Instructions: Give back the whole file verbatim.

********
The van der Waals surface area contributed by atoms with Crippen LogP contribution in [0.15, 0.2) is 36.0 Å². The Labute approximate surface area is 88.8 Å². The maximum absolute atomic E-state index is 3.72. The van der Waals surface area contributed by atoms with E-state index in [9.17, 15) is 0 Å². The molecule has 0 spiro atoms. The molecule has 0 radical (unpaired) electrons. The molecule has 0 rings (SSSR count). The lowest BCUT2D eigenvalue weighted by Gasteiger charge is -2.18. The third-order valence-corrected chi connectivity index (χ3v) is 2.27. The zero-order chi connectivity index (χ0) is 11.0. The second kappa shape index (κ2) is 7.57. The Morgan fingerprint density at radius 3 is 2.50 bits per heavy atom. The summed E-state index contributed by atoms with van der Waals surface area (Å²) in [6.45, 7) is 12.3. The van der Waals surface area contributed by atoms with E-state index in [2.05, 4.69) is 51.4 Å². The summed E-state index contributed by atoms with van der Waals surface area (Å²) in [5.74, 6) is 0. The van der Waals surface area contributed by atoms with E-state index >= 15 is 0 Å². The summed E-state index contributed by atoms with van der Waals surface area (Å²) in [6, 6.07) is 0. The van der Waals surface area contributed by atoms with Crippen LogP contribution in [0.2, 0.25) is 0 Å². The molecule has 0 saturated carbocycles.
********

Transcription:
The van der Waals surface area contributed by atoms with Crippen LogP contribution in [0.15, 0.2) is 36.0 Å². The Labute approximate surface area is 88.8 Å². The maximum absolute atomic E-state index is 3.72. The van der Waals surface area contributed by atoms with E-state index in [9.17, 15) is 0 Å². The molecule has 0 spiro atoms. The molecule has 0 radical (unpaired) electrons. The molecule has 0 rings (SSSR count). The lowest BCUT2D eigenvalue weighted by Gasteiger charge is -2.18. The third-order valence-corrected chi connectivity index (χ3v) is 2.27. The zero-order chi connectivity index (χ0) is 11.0. The second kappa shape index (κ2) is 7.57. The Morgan fingerprint density at radius 3 is 2.50 bits per heavy atom. The summed E-state index contributed by atoms with van der Waals surface area (Å²) in [6.45, 7) is 12.3. The van der Waals surface area contributed by atoms with E-state index in [2.05, 4.69) is 51.4 Å². The summed E-state index contributed by atoms with van der Waals surface area (Å²) in [5.74, 6) is 0. The van der Waals surface area contributed by atoms with E-state index >= 15 is 0 Å². The summed E-state index contributed by atoms with van der Waals surface area (Å²) in [6, 6.07) is 0. The van der Waals surface area contributed by atoms with Crippen LogP contribution in [0.2, 0.25) is 0 Å². The molecule has 0 saturated carbocycles.